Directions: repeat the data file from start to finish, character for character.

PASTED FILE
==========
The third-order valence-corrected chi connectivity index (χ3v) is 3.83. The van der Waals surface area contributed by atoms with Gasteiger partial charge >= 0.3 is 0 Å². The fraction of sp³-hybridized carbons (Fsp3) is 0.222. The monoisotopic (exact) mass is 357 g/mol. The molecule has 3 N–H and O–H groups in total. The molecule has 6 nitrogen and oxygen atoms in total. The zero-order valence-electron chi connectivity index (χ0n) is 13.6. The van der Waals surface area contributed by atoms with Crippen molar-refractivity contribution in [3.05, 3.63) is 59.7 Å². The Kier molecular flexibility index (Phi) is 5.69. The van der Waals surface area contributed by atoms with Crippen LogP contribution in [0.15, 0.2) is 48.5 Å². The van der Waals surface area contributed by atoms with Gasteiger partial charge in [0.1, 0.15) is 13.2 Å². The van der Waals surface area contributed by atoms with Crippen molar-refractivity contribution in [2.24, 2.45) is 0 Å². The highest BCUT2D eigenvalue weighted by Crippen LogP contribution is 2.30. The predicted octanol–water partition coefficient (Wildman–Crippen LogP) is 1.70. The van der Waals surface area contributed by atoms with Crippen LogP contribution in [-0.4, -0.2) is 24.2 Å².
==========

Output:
The third-order valence-corrected chi connectivity index (χ3v) is 3.83. The van der Waals surface area contributed by atoms with Gasteiger partial charge >= 0.3 is 0 Å². The fraction of sp³-hybridized carbons (Fsp3) is 0.222. The monoisotopic (exact) mass is 357 g/mol. The molecule has 3 N–H and O–H groups in total. The molecule has 6 nitrogen and oxygen atoms in total. The zero-order valence-electron chi connectivity index (χ0n) is 13.6. The van der Waals surface area contributed by atoms with Crippen molar-refractivity contribution in [3.05, 3.63) is 59.7 Å². The Kier molecular flexibility index (Phi) is 5.69. The van der Waals surface area contributed by atoms with Crippen LogP contribution in [0.15, 0.2) is 48.5 Å². The van der Waals surface area contributed by atoms with Gasteiger partial charge in [0.1, 0.15) is 13.2 Å². The van der Waals surface area contributed by atoms with Crippen molar-refractivity contribution in [2.24, 2.45) is 0 Å². The highest BCUT2D eigenvalue weighted by Crippen LogP contribution is 2.30. The predicted octanol–water partition coefficient (Wildman–Crippen LogP) is 1.70. The van der Waals surface area contributed by atoms with Crippen LogP contribution in [-0.4, -0.2) is 24.2 Å².